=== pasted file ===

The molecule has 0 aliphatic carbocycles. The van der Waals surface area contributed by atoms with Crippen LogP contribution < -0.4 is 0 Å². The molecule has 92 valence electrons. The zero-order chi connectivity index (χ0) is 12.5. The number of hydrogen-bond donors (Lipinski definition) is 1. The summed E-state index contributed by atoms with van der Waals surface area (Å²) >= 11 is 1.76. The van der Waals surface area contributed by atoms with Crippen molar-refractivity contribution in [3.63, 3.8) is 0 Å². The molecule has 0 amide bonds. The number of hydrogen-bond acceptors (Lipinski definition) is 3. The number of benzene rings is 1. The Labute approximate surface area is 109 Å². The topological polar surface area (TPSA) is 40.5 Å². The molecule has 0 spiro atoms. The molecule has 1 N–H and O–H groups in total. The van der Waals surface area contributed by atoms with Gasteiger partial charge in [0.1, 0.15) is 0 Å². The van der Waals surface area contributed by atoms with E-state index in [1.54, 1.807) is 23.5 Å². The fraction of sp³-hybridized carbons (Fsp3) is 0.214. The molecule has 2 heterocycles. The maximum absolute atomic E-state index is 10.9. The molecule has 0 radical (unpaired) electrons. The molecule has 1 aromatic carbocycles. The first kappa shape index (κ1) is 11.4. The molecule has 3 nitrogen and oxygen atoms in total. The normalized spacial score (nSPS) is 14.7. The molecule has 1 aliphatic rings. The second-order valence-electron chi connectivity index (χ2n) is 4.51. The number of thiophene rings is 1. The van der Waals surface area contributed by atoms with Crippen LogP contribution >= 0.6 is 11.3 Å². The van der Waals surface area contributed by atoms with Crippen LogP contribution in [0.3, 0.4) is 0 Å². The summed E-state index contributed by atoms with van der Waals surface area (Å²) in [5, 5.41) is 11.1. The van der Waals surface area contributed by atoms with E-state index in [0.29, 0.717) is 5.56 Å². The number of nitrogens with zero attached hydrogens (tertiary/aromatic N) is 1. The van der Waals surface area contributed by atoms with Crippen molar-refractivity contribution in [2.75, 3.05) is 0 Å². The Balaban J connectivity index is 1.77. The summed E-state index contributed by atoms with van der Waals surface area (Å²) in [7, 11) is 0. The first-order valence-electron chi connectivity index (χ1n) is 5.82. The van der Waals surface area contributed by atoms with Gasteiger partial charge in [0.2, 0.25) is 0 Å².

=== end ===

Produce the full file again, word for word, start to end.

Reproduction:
The molecule has 0 aliphatic carbocycles. The van der Waals surface area contributed by atoms with Crippen LogP contribution < -0.4 is 0 Å². The molecule has 92 valence electrons. The zero-order chi connectivity index (χ0) is 12.5. The number of hydrogen-bond donors (Lipinski definition) is 1. The summed E-state index contributed by atoms with van der Waals surface area (Å²) >= 11 is 1.76. The van der Waals surface area contributed by atoms with Crippen molar-refractivity contribution in [3.63, 3.8) is 0 Å². The molecule has 0 amide bonds. The number of hydrogen-bond acceptors (Lipinski definition) is 3. The number of benzene rings is 1. The Labute approximate surface area is 109 Å². The topological polar surface area (TPSA) is 40.5 Å². The molecule has 0 spiro atoms. The molecule has 1 N–H and O–H groups in total. The van der Waals surface area contributed by atoms with Gasteiger partial charge in [0.1, 0.15) is 0 Å². The van der Waals surface area contributed by atoms with E-state index in [1.54, 1.807) is 23.5 Å². The fraction of sp³-hybridized carbons (Fsp3) is 0.214. The molecule has 2 heterocycles. The maximum absolute atomic E-state index is 10.9. The molecule has 0 radical (unpaired) electrons. The molecule has 1 aromatic carbocycles. The first kappa shape index (κ1) is 11.4. The molecule has 3 nitrogen and oxygen atoms in total. The normalized spacial score (nSPS) is 14.7. The molecule has 1 aliphatic rings. The second-order valence-electron chi connectivity index (χ2n) is 4.51. The number of thiophene rings is 1. The van der Waals surface area contributed by atoms with Crippen LogP contribution >= 0.6 is 11.3 Å². The van der Waals surface area contributed by atoms with Crippen LogP contribution in [0.3, 0.4) is 0 Å². The summed E-state index contributed by atoms with van der Waals surface area (Å²) in [5, 5.41) is 11.1. The van der Waals surface area contributed by atoms with E-state index in [0.29, 0.717) is 5.56 Å². The number of nitrogens with zero attached hydrogens (tertiary/aromatic N) is 1. The van der Waals surface area contributed by atoms with Crippen molar-refractivity contribution in [2.75, 3.05) is 0 Å². The Balaban J connectivity index is 1.77. The summed E-state index contributed by atoms with van der Waals surface area (Å²) in [7, 11) is 0. The first-order valence-electron chi connectivity index (χ1n) is 5.82. The van der Waals surface area contributed by atoms with Gasteiger partial charge in [0.2, 0.25) is 0 Å².